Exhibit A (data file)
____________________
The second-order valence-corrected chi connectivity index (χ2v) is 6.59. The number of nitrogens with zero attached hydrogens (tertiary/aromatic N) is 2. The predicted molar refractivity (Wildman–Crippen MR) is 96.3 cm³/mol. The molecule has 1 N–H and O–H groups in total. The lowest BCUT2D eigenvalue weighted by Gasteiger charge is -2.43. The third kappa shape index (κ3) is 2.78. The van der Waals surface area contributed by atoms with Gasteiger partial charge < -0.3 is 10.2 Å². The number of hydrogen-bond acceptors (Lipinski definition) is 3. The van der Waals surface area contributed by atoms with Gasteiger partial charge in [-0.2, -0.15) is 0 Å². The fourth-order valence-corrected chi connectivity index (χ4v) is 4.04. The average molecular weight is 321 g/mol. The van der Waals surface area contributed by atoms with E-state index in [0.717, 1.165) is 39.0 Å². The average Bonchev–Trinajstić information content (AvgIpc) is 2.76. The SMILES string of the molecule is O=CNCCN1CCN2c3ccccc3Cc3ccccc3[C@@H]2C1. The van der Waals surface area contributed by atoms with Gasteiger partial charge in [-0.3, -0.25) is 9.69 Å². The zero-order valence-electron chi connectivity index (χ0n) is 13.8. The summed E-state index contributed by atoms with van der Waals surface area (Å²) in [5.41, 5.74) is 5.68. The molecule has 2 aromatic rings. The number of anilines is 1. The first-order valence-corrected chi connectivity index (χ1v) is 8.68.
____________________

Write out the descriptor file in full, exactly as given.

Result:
The second-order valence-corrected chi connectivity index (χ2v) is 6.59. The number of nitrogens with zero attached hydrogens (tertiary/aromatic N) is 2. The predicted molar refractivity (Wildman–Crippen MR) is 96.3 cm³/mol. The molecule has 1 N–H and O–H groups in total. The lowest BCUT2D eigenvalue weighted by Gasteiger charge is -2.43. The third kappa shape index (κ3) is 2.78. The van der Waals surface area contributed by atoms with Gasteiger partial charge < -0.3 is 10.2 Å². The number of hydrogen-bond acceptors (Lipinski definition) is 3. The van der Waals surface area contributed by atoms with Gasteiger partial charge in [-0.2, -0.15) is 0 Å². The fourth-order valence-corrected chi connectivity index (χ4v) is 4.04. The average molecular weight is 321 g/mol. The van der Waals surface area contributed by atoms with E-state index in [0.717, 1.165) is 39.0 Å². The average Bonchev–Trinajstić information content (AvgIpc) is 2.76. The SMILES string of the molecule is O=CNCCN1CCN2c3ccccc3Cc3ccccc3[C@@H]2C1. The van der Waals surface area contributed by atoms with Gasteiger partial charge in [-0.3, -0.25) is 9.69 Å². The zero-order valence-electron chi connectivity index (χ0n) is 13.8. The summed E-state index contributed by atoms with van der Waals surface area (Å²) in [5.41, 5.74) is 5.68. The molecule has 2 aromatic rings. The number of anilines is 1. The first-order valence-corrected chi connectivity index (χ1v) is 8.68.